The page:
Last week, a young Mother shared with me her own experience of ‘separation anxiety’. Having just left her little boy at child-care for the first time, she said that she was intensely aware of the silence in the car as she drove away. ‘I realised just how much I had grown accustomed to his chatter from the back seat and I did not enjoy the total quiet as I drove to work’.
She explained that, while her little boy would only be at child care one day a week, she still felt sad as it dawned on her that the day was nonetheless a marker indicating the end of a beautiful period of intense daily interaction with her son. She commented that while at one level she always knew and accepted this would happen, at another level, she still felt a sense of loss.
She also reported feeling a little anxious as she knew she had to trust others with the care of her little boy. Would they introduce their routines to him in a way that he understood? Would they pick up those signs that he was lost or anxious or frightened?
Parents’ concern about the environment of the institutions where their child is placed is a topic of much discussion and media attention. Such concern is the reason, most frequently given, as to why millions of parents, worldwide, are now opting for home schooling. Most parents, however, realize that the withdraw option may not be the best way to assist their child to develop into a confident and resilient young person. So, how can parent’s best help their child deal with these transitions into different environments?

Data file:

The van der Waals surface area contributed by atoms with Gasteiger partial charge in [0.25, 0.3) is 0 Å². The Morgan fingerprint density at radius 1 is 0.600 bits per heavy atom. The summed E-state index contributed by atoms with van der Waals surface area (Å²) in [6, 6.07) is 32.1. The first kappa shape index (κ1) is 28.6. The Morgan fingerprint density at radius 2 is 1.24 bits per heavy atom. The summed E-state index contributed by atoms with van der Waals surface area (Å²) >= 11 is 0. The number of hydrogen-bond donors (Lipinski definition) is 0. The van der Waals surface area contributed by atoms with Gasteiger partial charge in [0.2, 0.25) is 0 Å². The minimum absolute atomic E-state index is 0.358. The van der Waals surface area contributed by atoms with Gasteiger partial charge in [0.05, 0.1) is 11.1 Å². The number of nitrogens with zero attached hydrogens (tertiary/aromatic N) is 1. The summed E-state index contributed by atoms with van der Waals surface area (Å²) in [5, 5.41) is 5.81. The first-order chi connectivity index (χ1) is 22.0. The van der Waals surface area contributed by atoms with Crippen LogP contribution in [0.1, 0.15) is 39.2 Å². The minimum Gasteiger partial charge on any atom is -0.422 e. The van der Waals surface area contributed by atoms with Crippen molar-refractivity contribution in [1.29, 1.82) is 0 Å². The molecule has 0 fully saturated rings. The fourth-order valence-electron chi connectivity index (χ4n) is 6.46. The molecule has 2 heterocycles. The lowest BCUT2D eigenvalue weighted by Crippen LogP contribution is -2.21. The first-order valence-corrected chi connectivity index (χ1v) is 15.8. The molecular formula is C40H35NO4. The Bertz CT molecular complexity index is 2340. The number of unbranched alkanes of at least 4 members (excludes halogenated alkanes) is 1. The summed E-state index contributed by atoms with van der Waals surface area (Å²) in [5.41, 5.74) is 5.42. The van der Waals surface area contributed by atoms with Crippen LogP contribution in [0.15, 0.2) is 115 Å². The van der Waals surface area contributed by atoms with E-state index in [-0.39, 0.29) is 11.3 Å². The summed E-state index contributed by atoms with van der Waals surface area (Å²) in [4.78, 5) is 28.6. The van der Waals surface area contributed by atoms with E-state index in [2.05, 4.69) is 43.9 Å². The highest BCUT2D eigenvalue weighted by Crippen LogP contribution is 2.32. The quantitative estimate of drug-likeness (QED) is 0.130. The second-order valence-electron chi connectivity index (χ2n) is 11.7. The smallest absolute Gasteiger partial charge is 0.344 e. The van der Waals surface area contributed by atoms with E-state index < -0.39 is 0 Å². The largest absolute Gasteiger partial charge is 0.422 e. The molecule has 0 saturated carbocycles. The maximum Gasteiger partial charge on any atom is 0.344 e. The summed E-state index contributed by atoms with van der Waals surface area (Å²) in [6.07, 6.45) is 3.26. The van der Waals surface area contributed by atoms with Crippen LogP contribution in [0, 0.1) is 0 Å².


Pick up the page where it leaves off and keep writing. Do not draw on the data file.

1. Problem ownership:
It will help the relationship with the child if the parent can own their sadness when the child enters this new phase of their life.
2. Declarative I-Message:
If however, the child does detect the parent’s sadness, the parent can send a declarative I-Message about their feelings. It could be a valuable experience for the child to hear that the parent is a real person who experiences sadness. The child may even learn a little about problem ownership because they hear that Mum or Dad is sad about the situation through a message that is honest, revealing and non-blameful.
3. Positive I-Message:
When the parent is declaring that they feel sad, they could easily add a positive I- Message about how much they enjoy their child’s company and how much they look forward to hearing about their day when they meet in the afternoon. All of this discourse in the No-
Problem area has the potential to enhance and strengthen the relationship with the child.
4. No-Problem Area:
When the opportunity arises, the parent can use the No-Problem Area to invite the child to share with them what they did at child care.
5. Preventive I-Message:
When discussing with the child their experience of child care the parent can use preventive I-Messages to prepare the child for the procedures and routines that they will experience in the child care environment. These preventive I- Messages should focus on what the parent knows will happen at the pre-school as a matter of fact. In other words, they should be used to mentally prepare the child for any procedures or routines that may be new to the child, but they should not be used to prepare them for situations that the parent imagines might occur.
Finally, the parent should employ their active listening skills if the child’s verbal or non-verbal cues indicate they have a problem in their new environment.